The tactics used in the Battle of the Atlantic illustrates an example of manipulating the uses of sonar. Usually, U-boats have increased speeds and faster turn speeds than surface ships.7 Therefore, the U-boats have the ability to depth charge attack and hide under the ships. This causes a loss in sonar connection as the sound waves attempt to find the underwater source to bounce off of, but cannot since it is hiding in plain sight. The United States participated in World War 2 with an alliance with Britain and their Royal Navy. The commander F. J. Walker of the royal navy developed an anti-submarine tactic named the creeping attack technique.8 Used in conjunction with the United States army, it allowed a plan in which one ship tracks the German U-boats while a second ship attacks. Therefore by using active sonar, the location of the enemy ship is tracked. This shows the importance of sonar and how it gives an advantage to the United States Navy such as how it helped distinguish the position of the enemy during World War 2.


Limitations of Sonar

Another method in which active sonar is used, is through the strategic placement of underwater weapons. Mines are explosives placed underwater that detonate when movement is passed above it, typically used to prevent the enemy from entering a specific zone.9 Having the capability to stay active underwater for a long time, naval ships have to be on the constant look out for these dangerous objects. These mines do not emit sounds, and therefore cannot be detected by passive sonar which only has the possibility of hearing sound. Due to this, active sonar is utilized in which provides the capability to quickly and accurately defeat, classify and neutralize mines in deep or shallow environments. 10  As stated in the question, the advances in sonar technology used during World War 2 had limitations. The U.S.S. Rich sank on June 8, 1994 after striking mines. As one of the only destroyers to be lost in the United States naval invasion force, it was lost due to three mines setting off.11 Although the power of sonar allows sound detection and range detection of mines underwater, several factors distinguish a reason to which it might not have been detected. These factors include surface noise and ship noise. A main component of sonar usage correlates with sound. The surface noise such as ocean waves add to the possibility of not determining the correct sound of the dangerous mines. The noise of the ship inside and outside also poses as a possible circumstance that prevented the clear interpretation in the sonar detection.12 An example is seen with platform noise which comes from the flow of water across the receiving sonar signals.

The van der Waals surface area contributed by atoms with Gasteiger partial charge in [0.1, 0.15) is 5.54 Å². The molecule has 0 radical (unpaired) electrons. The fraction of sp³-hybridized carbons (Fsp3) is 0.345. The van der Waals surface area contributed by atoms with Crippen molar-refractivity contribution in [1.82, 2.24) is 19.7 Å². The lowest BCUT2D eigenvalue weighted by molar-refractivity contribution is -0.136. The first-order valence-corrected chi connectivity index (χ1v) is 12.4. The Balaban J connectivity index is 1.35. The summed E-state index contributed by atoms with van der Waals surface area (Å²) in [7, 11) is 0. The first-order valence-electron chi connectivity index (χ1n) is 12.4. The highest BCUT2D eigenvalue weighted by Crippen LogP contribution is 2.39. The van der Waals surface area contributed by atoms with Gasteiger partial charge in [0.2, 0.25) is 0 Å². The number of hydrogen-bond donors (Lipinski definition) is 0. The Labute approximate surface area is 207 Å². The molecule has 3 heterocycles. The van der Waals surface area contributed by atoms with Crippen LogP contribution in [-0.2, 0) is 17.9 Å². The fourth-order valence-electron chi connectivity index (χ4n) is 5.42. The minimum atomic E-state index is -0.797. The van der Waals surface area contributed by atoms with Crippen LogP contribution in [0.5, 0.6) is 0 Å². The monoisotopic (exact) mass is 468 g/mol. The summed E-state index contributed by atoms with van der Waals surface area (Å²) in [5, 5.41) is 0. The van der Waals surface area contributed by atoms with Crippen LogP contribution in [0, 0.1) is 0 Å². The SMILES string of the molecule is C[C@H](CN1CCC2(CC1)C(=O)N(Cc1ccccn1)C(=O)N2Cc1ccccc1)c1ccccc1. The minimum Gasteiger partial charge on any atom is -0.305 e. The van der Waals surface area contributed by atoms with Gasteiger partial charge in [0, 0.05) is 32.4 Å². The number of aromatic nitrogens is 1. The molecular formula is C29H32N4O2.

1 V., Ol Shevskii  V. Statistical methods in sonar. Springer, 2012.

2 Shevskii, 72

3 D’Amico, Angela, and Richard Pittenger. A Brief History of Active Sonar. Defense Technical Information Center, 2009.

4 Massa, Frank. Sonar Transducers: A History . Massa Products Corp, 1979.

5 “Destroyer Escorts in the Atlantic.” Battle of the Atlantic, Destroyer Escort Historical Museum, 2010.

6 Massa, 45

7 Gretton, Peter, and B. B. Schofield. “Anti-Submarine Warfare.” The RUSI Journal 118.1 (1973): 3-11.

8 Zabecki, David T. World War II in Europe: An Encyclopedia. Garland, 1999.

9 Campbell, John. Naval Weapons of World War Two. Naval Institute Press, 1985.

10 Atlantic Fleet Active Sonar Training Environmental Impact Statement. Naval Facilities Engineering Command, Atlantic, 2006.

11 Smolinski, Mike. “Navsource Online: Destroyer Escort Archive.” Destroyer Escort Index DE- 695 USS RICH, NavSource Naval History, 2009

12 Campbell, 53